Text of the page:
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What is Literacy?​


Literacy is the use of language, images and media to share information, discuss and think critically about ideas.  The language curriculum provides instruction in the areas of oral language, reading, writing, and media literacy. (adapted from Language curriculum, 2006). It is our purpose to support meaningful literacy instruction that is based on a balanced, integrated, and student-centred curriculum.  The four strands in the language curriculum should be given equal importance, and integrated across all curriculum areas. Literacy experiences should be culturally responsive and grounded in students’ lived experiences. 

These ideas are adapted from the monograph Paying Attention to Literacy K-12, which encapsulates six foundational principles for improvement in Literacy.  “These principles draw upon research based on habits of mind or competencies such as creativity, imagination, critical thinking, metacognition, collaboration and innovation” (Paying Attention to Literacy 2). Please see the graphic on the right.

Goals:


TCDSB is committed to improving literacy outcomes for all students. As we consider and seek ways to engage students and develop literacy in the 21st century, it is important to recommit and emphasize the importance of nurturing:

  • Capable and competent readers and writers 

  • A life-long love of reading and writing

  • Confident communicators who are able to express their thinking and ideas in a variety of ways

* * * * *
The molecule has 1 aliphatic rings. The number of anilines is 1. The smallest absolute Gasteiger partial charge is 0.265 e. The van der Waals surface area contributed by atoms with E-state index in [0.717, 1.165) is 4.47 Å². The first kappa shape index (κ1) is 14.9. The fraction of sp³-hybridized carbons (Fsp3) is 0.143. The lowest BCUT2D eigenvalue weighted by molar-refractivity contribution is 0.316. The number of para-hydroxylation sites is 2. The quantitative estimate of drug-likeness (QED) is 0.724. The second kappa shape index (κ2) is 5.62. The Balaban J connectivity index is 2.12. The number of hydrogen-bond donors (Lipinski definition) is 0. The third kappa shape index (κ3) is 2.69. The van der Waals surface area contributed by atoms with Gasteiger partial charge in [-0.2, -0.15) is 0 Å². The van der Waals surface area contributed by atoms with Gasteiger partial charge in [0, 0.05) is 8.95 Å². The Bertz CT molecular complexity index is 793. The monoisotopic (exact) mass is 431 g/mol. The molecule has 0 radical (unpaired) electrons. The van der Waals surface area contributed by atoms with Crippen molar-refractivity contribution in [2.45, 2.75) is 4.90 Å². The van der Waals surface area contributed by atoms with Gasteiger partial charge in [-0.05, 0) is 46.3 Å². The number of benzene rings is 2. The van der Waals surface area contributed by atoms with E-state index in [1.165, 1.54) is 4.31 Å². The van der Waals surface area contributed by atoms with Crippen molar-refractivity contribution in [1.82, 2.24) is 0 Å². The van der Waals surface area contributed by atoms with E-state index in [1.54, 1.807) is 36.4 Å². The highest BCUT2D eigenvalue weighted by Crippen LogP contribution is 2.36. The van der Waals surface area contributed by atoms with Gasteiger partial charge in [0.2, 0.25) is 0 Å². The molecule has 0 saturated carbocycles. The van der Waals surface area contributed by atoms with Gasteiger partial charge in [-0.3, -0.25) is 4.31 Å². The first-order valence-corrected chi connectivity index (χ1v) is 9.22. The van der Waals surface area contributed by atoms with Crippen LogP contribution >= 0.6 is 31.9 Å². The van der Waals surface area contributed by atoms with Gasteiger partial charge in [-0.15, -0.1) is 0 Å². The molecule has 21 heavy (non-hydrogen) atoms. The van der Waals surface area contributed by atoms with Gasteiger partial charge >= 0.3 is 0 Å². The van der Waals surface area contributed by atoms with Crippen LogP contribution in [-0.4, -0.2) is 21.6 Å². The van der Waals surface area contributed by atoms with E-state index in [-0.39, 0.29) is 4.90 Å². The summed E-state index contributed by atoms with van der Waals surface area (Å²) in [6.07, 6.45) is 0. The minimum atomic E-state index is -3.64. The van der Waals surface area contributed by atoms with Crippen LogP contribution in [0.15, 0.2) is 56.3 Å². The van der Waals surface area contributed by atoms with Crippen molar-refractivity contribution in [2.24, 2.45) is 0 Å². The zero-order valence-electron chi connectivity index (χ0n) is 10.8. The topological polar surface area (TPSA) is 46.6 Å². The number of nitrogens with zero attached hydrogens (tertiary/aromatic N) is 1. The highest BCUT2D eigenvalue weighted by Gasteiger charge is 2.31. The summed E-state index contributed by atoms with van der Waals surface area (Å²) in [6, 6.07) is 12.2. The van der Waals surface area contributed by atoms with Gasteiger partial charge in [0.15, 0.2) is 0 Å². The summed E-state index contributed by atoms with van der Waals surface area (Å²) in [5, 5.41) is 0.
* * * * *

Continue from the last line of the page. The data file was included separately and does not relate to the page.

• Readers who are able to make meaning and think critically about increasingly complex texts

  • Informed and active global citizens who engage with real world problems and collaborate with others

  • Community members who share their unique gifts, talents and God given potential 



Teaching:


TCDSB educators strive to create authentic and relevant connections between curriculum expectations, literacy instruction and students' lived experiences. Evidence based literacy strategies support the development of foundational literacy skills, as well as deep thinking and learning, while improving student achievement and literacy outcomes for all students.


Learning:


TCDSB classrooms are vibrant learning communities where teachers see themselves as co-learners, researchers, and meaning makers alongside their students and colleagues. Students are active participants in authentic and inclusive learning communities. Learning is centred on the Catholic Graduate Expectations and the Ontario Curriculum expectations.  Ministry and board resources support this work, alongside Growing Success and TCDSB equity and inclusive education policies. 


 

EffectiveLiteracy.png


Resources:


Grs. 9&10

Grs. 11&12

 


 

The Catholic Graduate Expectations​​



 
 
 
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